When assessing the overall cost to build a new home, it all comes down to the price you pay per square foot. Construction costs can be variable, and materials play a big part in these costs, but there is a good way to measure and estimate the cost of building a home per square foot to keep you on track and under budget.
Review the plans for your home. Typical cost per square foot accounts only for liveable space; it does not account for such items as basements or garages, even though their costs will be factored in to the overall building cost of the home as well as your home loan.
Measure from one exterior wall to another. The construction cost accounts for all materials used from one exterior side of a room to another. Use this measurement when figuring construction costs for the most accurate estimate.
Overprotect your materials budget. When selecting such items as kitchen counter tops, cabinets and other items that add on to your construction costs, it's best to estimate the cost as being one or two product levels more expensive. Costs of materials are changing constantly, and overestimating can save you money on the overall cost and keep you within your target budget.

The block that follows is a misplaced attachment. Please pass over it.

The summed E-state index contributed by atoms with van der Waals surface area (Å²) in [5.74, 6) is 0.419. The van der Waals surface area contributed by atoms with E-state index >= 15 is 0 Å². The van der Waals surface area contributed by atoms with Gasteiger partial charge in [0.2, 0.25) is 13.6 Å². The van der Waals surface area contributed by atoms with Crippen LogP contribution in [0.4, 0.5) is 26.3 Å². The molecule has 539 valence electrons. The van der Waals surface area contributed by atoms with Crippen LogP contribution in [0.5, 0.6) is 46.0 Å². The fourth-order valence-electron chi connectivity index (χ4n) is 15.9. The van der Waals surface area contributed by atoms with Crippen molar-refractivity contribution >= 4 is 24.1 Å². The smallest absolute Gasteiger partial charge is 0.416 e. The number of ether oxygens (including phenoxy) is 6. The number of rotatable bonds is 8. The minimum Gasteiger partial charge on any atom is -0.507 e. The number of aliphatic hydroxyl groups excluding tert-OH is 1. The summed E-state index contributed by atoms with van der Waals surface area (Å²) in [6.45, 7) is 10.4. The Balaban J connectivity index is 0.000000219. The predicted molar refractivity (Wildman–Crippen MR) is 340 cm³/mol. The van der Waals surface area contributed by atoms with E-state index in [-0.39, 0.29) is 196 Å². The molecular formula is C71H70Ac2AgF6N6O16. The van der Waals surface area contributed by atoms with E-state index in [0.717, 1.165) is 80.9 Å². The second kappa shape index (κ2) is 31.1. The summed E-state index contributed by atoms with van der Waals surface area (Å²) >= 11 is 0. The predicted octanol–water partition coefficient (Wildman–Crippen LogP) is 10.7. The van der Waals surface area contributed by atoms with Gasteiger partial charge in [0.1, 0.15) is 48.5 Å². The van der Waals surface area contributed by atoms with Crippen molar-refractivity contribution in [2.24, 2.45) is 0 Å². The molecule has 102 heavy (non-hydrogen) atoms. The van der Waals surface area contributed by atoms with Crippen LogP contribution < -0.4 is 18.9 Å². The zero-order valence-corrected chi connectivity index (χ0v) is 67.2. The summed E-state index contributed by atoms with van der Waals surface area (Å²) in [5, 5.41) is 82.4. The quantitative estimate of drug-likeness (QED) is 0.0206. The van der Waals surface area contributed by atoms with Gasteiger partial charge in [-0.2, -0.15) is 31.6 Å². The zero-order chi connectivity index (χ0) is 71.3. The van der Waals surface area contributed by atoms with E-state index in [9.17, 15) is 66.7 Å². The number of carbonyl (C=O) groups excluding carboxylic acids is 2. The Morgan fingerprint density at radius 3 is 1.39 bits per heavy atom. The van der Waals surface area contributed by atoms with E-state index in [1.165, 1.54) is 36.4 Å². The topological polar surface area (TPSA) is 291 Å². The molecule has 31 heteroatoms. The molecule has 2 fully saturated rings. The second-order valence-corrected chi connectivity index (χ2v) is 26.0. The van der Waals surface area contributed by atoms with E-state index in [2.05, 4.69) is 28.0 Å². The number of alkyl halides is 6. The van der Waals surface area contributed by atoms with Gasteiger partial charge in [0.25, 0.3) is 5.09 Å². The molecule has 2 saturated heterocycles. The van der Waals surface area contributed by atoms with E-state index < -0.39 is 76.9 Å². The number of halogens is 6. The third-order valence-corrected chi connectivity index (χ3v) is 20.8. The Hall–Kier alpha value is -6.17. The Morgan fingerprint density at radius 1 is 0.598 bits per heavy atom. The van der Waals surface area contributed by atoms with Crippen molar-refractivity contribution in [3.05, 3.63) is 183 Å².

Create a spreadsheet that dictates the highest cost for each item. Do this for everything from drywall to brick and add up the projected cost for the home.
Create a separate spreadsheet that outlines the actual cost once each phase of construction is complete. If you've come in under budget so far, you might be able to splurge on some other items.
Get a price before starting each phase of construction. For example, prior to frame stage, get a price for all the lumber and compare that to the price that you projected and you will see an accurate estimate of the price per square foot to build the home.
Prices fluctuate based on market conditions and product availability.
Don't skimp on materials related to energy-saving features for your home.
Tips and warnings
- Prices fluctuate based on market conditions and product availability.
- Don't skimp on materials related to energy-saving features for your home.